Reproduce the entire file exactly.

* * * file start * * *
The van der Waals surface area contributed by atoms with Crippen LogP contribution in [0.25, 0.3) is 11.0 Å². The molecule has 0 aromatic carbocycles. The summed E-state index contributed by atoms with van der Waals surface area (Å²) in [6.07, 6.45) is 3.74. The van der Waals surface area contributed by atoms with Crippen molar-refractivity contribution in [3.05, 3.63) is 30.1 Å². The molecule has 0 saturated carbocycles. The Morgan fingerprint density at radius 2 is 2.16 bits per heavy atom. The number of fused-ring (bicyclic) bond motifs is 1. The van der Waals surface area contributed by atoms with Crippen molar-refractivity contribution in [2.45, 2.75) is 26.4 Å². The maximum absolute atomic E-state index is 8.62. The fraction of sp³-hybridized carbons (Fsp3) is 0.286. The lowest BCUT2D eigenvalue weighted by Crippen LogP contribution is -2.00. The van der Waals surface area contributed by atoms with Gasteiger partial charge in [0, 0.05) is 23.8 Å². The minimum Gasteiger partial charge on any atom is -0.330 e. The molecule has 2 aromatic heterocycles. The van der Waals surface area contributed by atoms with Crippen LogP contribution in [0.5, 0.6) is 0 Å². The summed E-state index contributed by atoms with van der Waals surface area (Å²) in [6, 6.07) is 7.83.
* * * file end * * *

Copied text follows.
The van der Waals surface area contributed by atoms with Crippen LogP contribution in [0.25, 0.3) is 11.0 Å². The molecule has 0 aromatic carbocycles. The summed E-state index contributed by atoms with van der Waals surface area (Å²) in [6.07, 6.45) is 3.74. The van der Waals surface area contributed by atoms with Crippen molar-refractivity contribution in [3.05, 3.63) is 30.1 Å². The molecule has 0 saturated carbocycles. The Morgan fingerprint density at radius 2 is 2.16 bits per heavy atom. The number of fused-ring (bicyclic) bond motifs is 1. The van der Waals surface area contributed by atoms with Crippen molar-refractivity contribution in [2.45, 2.75) is 26.4 Å². The maximum absolute atomic E-state index is 8.62. The fraction of sp³-hybridized carbons (Fsp3) is 0.286. The lowest BCUT2D eigenvalue weighted by Crippen LogP contribution is -2.00. The van der Waals surface area contributed by atoms with Gasteiger partial charge in [0, 0.05) is 23.8 Å². The minimum Gasteiger partial charge on any atom is -0.330 e. The molecule has 2 aromatic heterocycles. The van der Waals surface area contributed by atoms with Crippen LogP contribution in [0.5, 0.6) is 0 Å². The summed E-state index contributed by atoms with van der Waals surface area (Å²) in [6, 6.07) is 7.83.